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MUSCULERGIS - Pump & Build is a biological nitric oxide inducer that is formulated to improve exercise performance, increased blood flow to skeletal muscles, reduce the burn during intense workouts (decrease muscle ph. level) enhance your pump, and take your workouts to the next level!
[MUSCULERGIS: -muscul- (Latin meaning muscle), ergis from -ergon- (Greek meaning work)]
Numerous cellular activities, including vasodilation, the enlargement of blood vessels, depend on nitric oxide. More nutrients and oxygen are delivered to working muscles during exercise through wider blood arteries, which improves exercise performance.
The body creates nitric oxide, a chemical that promotes blood flow, naturally. Certain supplements work to enhance your blood's nitric oxide levels, which may increase blood flow to working muscles and shorten the amount of time it takes for you to become fatigued during an exercise. Athletes who used nitric oxide as a supplement in conjunction with their diet and recovery techniques also experienced better recovery because it sped up the body's excretion of lactate after exercise
Nitric oxide promotes blood flow to the brain and also plays roles in signaling between neurons and thereby likely to play a role in memory and cognition. Nitric oxide also plays a role in the metabolism of neurons.
MusculERGIS comprises multiple synergistically natural active ingredients that promote nitric oxide production and muscle growth.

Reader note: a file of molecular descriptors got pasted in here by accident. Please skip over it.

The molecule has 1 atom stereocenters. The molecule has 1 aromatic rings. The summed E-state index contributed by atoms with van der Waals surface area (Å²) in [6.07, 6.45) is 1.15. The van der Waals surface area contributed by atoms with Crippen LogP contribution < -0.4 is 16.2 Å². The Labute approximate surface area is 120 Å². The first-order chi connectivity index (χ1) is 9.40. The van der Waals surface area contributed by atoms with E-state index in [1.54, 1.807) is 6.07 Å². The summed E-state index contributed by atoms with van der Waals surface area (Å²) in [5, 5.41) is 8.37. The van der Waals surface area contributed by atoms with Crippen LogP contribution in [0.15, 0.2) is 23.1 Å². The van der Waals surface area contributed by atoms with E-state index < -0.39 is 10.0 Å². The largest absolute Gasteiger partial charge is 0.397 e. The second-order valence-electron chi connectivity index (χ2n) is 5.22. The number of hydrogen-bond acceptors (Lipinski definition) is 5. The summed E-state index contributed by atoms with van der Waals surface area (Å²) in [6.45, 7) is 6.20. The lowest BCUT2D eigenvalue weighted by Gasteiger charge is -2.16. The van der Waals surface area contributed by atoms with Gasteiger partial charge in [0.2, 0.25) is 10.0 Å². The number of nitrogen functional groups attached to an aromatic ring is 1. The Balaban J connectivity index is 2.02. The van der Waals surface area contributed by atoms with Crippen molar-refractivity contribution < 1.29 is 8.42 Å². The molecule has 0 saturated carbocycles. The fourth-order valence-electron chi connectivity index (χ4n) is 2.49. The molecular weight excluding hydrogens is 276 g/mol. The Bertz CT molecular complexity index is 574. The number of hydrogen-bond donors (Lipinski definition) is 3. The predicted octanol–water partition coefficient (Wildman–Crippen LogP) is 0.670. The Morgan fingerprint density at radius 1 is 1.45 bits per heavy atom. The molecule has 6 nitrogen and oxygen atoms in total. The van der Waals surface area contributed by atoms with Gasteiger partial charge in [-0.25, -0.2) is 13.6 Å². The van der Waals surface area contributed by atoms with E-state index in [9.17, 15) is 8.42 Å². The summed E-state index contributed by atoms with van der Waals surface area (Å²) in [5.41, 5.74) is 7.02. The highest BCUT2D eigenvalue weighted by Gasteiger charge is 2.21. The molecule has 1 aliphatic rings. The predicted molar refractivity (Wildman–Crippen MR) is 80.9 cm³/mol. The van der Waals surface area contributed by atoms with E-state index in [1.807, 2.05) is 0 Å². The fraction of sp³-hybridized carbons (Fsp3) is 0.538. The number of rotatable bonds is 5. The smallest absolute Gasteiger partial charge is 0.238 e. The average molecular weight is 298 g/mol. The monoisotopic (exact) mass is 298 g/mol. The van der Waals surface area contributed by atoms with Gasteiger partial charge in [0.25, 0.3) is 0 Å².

L-Arginine AKG 2:1 Extract
Natural vasodilator precursor to increased nitric oxide levels (1).
Supports immune function by the maturation of the T cell (immune cell) receptor zeta (TCR) (2).
Improves exercise performance via increased stroke volume (blood flow) and increased nutrient delivery to exercising muscle (3).
Reduces arterial blood pressure, insulin resistance, and supports fat burning (4).
Supports cardiovascular health and exercise performance by increasing production of l-arginine (33, 34).
Increases nitric oxide production, improves exercise performance, and increases blood flow to exercising skeletal muscle (35).
Supports strength increases, exercise endurance, and recovery (34,35).
May reduce blood pressure by increasing vascular function (34).
Major B vitamin that supports cardiovascular health by inhibiting hepatic(liver) triglyceride synthesis, reducing very low-density lipoprotein (VLDL) secretion, and increasing HDL plasma concentrations (9).
Reduces conversion of VLDL into LDL proteins and serum lipoprotein concentrations in plasma (blood) (9).
Vital for regulation of gene expression, cell cycle progression, and DNA repair, and cell death (9).
Supports healthy inflammatory response via antioxidant and anti-apoptotic (prevention of cell death) properties (9).